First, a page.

Wednesday, November 03, 2004

growing up

I recently realized that one of the main parts of the process of becoming an adult is one that I did not really expect: it is being humbled. I know it happened in my life, and looking around I think I am not the only one. It is too easy, as a teenager and college student, to look around at "society," and just feel a bit above it all, wondering why people do the crazy things they do and live in the odd manners that they do. And this is a valid question, as people really do live in ways that are less conscientious, environmentally sound, politically astute, socially active . . . the list could go on . . . than they should. When it comes down to it, though, we all have the same penchant for all manner of inconsistencies, weaknesses, and addictions, and part of growing up is simply becoming more aware of our own.
Take, for instance, my idealism about living in a consistently environmentally conscious manner. When I first entered the work force, I took great pride in my simple lifestyle. I had broken down and bought my first car, but never used it. I recycled everything possible, carried around my cloth grocery bag so as not to waste plastic, and bought organic groceries, cooking vegetarian meals with and for my housemate. These were all good things, but the truth of the matter that it was less due to any "goodness" on my part than it was due to a series of blessings in my life: my workplace, church, and stores were all within an easy walk or bike ride from my apartment, good organic grocery stores were on almost every corner, my roommate was even more environmentally aware than I was, and she was a vegetarian who loved to cook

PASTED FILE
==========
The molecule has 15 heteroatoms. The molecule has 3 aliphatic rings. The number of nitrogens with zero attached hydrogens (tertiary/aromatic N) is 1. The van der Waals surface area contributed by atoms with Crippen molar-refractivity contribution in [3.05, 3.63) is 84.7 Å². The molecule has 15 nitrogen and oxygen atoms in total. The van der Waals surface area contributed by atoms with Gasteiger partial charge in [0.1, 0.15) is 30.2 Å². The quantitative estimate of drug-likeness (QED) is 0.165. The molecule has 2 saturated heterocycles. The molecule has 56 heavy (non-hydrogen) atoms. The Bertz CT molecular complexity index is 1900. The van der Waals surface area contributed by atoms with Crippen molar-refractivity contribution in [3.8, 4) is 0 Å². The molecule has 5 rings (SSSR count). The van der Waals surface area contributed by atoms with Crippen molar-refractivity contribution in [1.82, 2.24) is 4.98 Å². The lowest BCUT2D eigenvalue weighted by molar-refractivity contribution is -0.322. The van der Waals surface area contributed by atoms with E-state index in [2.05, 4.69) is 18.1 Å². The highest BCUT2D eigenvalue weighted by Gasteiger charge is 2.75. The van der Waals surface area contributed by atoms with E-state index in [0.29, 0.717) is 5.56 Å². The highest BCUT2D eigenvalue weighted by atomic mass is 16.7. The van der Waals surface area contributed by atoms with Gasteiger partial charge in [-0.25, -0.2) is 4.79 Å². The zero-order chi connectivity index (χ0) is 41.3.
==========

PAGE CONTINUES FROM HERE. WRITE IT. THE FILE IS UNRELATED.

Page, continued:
For the first year after I moved back to this area, I went through a bit of an identity crisis. I found myself living in my car, not recycling for a period of time, and being too rushed and overwhelmed by life responsibilities to try to buy organic groceries, never mind cook anymore. Now the truth is that I am much happier now that I took the time to figure out a way to recycle again, and I do love not having to drive somewhere if it's not necessary. But, I have also learned to cut myself, and others, a little bit of slack.
Even though I have let go of some of the "simple" aspects of life at my old home, I recognize that there are things to be proud of from this past year as well (responsibilities taken on, activities taken part in, and accomplishments achieved). There are many things I am not proud of, and ways in which I wish I were a stronger, more conscientious citizen, but I am glad that I can see those things. They make me a little bit more patient with others and a lot more compassionate, as I continue to fail every day, in little ways and in big ones . . .
Perhaps what this life is about is more so recognizing our own and having compassion for other people's failings than it is about coming to some sort of idealistic lifestyle nirvana. There is always something to strive for and some way to better ourselves, but I believe that we can do that without that all-too-common cynicism about society as it is and people as they are.

1 comment:

Rouser said...

I'm a passer-by. Nearly like walking past on the street, except I can hear your thoughts. I agree, humility is a key component of maturity. Most often it hurts.
Good luck on the journey.